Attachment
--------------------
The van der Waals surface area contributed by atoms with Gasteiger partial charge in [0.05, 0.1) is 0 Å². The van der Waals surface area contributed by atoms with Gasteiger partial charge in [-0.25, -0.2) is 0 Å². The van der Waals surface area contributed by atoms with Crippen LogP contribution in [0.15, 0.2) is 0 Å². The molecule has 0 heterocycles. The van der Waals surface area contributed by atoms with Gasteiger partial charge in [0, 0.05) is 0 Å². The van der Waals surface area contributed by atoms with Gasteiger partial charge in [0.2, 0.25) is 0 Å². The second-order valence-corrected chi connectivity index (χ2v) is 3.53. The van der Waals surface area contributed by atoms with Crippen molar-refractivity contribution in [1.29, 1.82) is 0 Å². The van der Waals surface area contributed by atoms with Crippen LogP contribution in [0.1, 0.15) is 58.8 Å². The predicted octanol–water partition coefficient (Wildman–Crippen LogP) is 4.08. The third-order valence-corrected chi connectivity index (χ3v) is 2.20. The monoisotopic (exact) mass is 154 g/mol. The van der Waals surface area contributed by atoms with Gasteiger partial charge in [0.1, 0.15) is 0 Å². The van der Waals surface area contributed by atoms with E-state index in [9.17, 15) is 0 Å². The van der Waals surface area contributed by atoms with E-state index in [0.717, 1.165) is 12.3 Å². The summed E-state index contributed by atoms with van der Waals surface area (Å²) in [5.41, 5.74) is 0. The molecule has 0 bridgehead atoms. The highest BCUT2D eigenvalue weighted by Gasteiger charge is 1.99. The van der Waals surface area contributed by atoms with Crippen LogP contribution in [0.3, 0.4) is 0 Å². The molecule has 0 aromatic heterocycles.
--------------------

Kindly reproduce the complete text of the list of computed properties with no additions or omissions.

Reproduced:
The van der Waals surface area contributed by atoms with Gasteiger partial charge in [0.05, 0.1) is 0 Å². The van der Waals surface area contributed by atoms with Gasteiger partial charge in [-0.25, -0.2) is 0 Å². The van der Waals surface area contributed by atoms with Crippen LogP contribution in [0.15, 0.2) is 0 Å². The molecule has 0 heterocycles. The van der Waals surface area contributed by atoms with Gasteiger partial charge in [0, 0.05) is 0 Å². The van der Waals surface area contributed by atoms with Gasteiger partial charge in [0.2, 0.25) is 0 Å². The second-order valence-corrected chi connectivity index (χ2v) is 3.53. The van der Waals surface area contributed by atoms with Crippen molar-refractivity contribution in [1.29, 1.82) is 0 Å². The van der Waals surface area contributed by atoms with Crippen LogP contribution in [0.1, 0.15) is 58.8 Å². The predicted octanol–water partition coefficient (Wildman–Crippen LogP) is 4.08. The third-order valence-corrected chi connectivity index (χ3v) is 2.20. The monoisotopic (exact) mass is 154 g/mol. The van der Waals surface area contributed by atoms with Gasteiger partial charge in [0.1, 0.15) is 0 Å². The van der Waals surface area contributed by atoms with E-state index in [9.17, 15) is 0 Å². The van der Waals surface area contributed by atoms with E-state index in [0.717, 1.165) is 12.3 Å². The summed E-state index contributed by atoms with van der Waals surface area (Å²) in [5.41, 5.74) is 0. The molecule has 0 bridgehead atoms. The highest BCUT2D eigenvalue weighted by Gasteiger charge is 1.99. The van der Waals surface area contributed by atoms with Crippen LogP contribution in [0.3, 0.4) is 0 Å². The molecule has 0 aromatic heterocycles.